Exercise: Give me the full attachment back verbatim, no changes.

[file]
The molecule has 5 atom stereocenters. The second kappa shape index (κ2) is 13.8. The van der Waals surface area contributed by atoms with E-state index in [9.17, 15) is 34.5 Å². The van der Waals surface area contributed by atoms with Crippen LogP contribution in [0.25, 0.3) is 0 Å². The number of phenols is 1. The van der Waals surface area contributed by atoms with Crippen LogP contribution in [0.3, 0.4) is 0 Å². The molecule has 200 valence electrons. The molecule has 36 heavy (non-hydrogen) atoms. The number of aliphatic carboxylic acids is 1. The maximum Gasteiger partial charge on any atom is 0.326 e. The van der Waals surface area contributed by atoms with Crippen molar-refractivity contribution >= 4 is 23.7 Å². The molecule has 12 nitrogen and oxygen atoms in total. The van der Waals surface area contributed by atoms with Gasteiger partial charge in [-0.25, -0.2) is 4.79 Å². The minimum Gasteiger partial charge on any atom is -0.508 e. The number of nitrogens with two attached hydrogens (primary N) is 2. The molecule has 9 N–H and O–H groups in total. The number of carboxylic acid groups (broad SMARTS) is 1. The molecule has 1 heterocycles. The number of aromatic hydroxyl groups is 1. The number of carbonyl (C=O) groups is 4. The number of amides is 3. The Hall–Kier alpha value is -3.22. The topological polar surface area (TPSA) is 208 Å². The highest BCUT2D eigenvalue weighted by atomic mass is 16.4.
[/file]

The molecule has 5 atom stereocenters. The second kappa shape index (κ2) is 13.8. The van der Waals surface area contributed by atoms with E-state index in [9.17, 15) is 34.5 Å². The van der Waals surface area contributed by atoms with Crippen LogP contribution in [0.25, 0.3) is 0 Å². The number of phenols is 1. The van der Waals surface area contributed by atoms with Crippen LogP contribution in [0.3, 0.4) is 0 Å². The molecule has 200 valence electrons. The molecule has 36 heavy (non-hydrogen) atoms. The number of aliphatic carboxylic acids is 1. The maximum Gasteiger partial charge on any atom is 0.326 e. The van der Waals surface area contributed by atoms with Crippen molar-refractivity contribution >= 4 is 23.7 Å². The molecule has 12 nitrogen and oxygen atoms in total. The van der Waals surface area contributed by atoms with Gasteiger partial charge in [-0.25, -0.2) is 4.79 Å². The minimum Gasteiger partial charge on any atom is -0.508 e. The number of nitrogens with two attached hydrogens (primary N) is 2. The molecule has 9 N–H and O–H groups in total. The number of carboxylic acid groups (broad SMARTS) is 1. The molecule has 1 heterocycles. The number of aromatic hydroxyl groups is 1. The number of carbonyl (C=O) groups is 4. The number of amides is 3. The Hall–Kier alpha value is -3.22. The topological polar surface area (TPSA) is 208 Å². The highest BCUT2D eigenvalue weighted by atomic mass is 16.4.